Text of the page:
China cracks down further on VPNs as censorship intensifies
But could use of other tools eventually bring down the Great Firewall?
China's government is cracking down further on the use of virtual private networks to circumnavigate its Great Firewall, as part of the ongoing game of whack-a-mole between censors and an increasingly tech-savvy population.
Charlie Smith, co-founder of the censorship in China monitoring site GreatFire.org, said there has been a significant increase in the usage of VPN services over the last year.
"This is a direct result of the authorities blocking more websites in China, causing huge inconvenience," he said. The knock-on effects of this can be seen through increased activity on blocked sites such as Twitter.
However, Smith said the authorities have recently cracked down hard on the most popular commercial VPNs.
"New upstarts might garner the same attention once they hit critical masses of users. I hope that this does not happen, but recent trends indicate that this will be the likely end result."
According to sources, the country's hugely popular online shopping platform Taobao no longer sells VPNs, with keyword searches for the services now blocked. A search on China's Baidu reveals more people are asking where to buy VPNs, although there are still plenty of sites selling them.
Adam Fisk, chief executive of free peer-to-peer internet censorship circumvention software Lantern, said VPNs are particularly vulnerable to blocking because censors can easily target their protocols.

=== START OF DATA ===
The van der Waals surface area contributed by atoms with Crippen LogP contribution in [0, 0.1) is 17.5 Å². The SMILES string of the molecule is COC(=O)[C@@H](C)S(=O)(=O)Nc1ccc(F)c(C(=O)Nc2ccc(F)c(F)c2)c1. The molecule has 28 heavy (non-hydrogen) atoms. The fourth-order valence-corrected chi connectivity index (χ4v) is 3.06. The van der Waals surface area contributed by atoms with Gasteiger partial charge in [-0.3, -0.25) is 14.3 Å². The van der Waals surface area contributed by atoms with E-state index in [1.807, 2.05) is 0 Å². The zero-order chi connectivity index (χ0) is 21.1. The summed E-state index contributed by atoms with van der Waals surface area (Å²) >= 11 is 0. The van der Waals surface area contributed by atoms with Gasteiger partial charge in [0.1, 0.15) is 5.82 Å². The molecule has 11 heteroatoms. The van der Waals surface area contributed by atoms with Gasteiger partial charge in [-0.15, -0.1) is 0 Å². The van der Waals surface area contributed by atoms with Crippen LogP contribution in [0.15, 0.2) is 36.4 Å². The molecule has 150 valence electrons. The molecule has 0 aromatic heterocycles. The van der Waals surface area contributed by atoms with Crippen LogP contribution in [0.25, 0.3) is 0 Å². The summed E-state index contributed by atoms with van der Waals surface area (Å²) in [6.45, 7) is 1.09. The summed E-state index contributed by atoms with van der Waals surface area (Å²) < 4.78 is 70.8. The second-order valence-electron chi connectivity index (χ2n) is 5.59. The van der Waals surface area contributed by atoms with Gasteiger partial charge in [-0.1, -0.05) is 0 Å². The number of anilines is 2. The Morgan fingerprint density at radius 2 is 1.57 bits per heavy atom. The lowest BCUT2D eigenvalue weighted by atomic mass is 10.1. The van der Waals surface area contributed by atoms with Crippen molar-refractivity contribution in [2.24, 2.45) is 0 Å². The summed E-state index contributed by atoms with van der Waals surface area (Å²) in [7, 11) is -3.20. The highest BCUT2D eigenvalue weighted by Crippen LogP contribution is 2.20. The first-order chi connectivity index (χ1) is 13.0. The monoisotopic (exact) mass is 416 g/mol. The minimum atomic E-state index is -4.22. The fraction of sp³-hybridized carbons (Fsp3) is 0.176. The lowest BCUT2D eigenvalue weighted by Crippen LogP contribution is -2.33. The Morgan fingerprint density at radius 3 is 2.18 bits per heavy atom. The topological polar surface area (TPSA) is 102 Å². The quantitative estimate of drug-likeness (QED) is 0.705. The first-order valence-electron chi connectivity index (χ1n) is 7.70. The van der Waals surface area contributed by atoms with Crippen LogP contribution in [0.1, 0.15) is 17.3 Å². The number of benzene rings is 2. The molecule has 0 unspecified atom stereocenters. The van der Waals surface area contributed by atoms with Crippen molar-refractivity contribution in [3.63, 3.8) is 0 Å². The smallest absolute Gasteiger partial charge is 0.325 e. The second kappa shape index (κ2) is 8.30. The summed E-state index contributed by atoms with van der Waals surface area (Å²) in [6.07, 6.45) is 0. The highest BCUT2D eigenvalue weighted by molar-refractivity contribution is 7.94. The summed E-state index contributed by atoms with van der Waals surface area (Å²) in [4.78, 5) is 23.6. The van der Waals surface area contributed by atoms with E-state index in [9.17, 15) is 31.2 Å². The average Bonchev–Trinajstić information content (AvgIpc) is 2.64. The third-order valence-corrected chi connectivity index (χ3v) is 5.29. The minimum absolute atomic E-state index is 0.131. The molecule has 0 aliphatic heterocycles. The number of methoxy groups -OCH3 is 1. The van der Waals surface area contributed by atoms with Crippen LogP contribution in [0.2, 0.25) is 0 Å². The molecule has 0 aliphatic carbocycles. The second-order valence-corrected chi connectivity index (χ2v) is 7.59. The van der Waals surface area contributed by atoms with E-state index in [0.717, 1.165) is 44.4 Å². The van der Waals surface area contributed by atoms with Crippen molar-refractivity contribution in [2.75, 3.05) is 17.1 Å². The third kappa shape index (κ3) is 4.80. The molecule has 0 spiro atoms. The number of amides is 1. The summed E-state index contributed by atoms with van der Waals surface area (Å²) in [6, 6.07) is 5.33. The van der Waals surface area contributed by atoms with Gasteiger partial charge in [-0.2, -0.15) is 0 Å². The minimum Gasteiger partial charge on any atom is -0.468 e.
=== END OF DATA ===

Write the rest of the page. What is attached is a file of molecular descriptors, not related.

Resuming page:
In contrast Lantern uses a combination of peer-to-peer overseas connections and tunnelling traffic through services censors don't want to block.
"To me this is an ongoing battle with continuing innovation on both sides. The Great Cannon attacks on GitHub were a fascinating new development reflecting the People's Republic of China's interest in exerting pressure in very targeted fashion," he said.
Another method of exerting censorship is to delete content on social media sites. However, according to a source, codewords are regularly used to get round censors on China's Whatsapp equivalent WeChat. The service now has 500 million active users, raising the question of how practical it is becoming to police.
Fisk said: "I definitely think there's a danger of being too optimistic, but [ultimately] the government is fighting a battle against hundreds of millions of people who have a fundamental desire to access information and programmers who have a fundamental desire to innovate."
"Over the long term I think the latter will clearly win, but it's unclear how long it will take," he added.
Smith agreed: "[We] believe that a combination of technological solutions and widespread adoption of these tools will make free access to information so commonplace that the authorities decide that there is no point in fighting back." ®
Sponsored: Becoming a Pragmatic Security Leader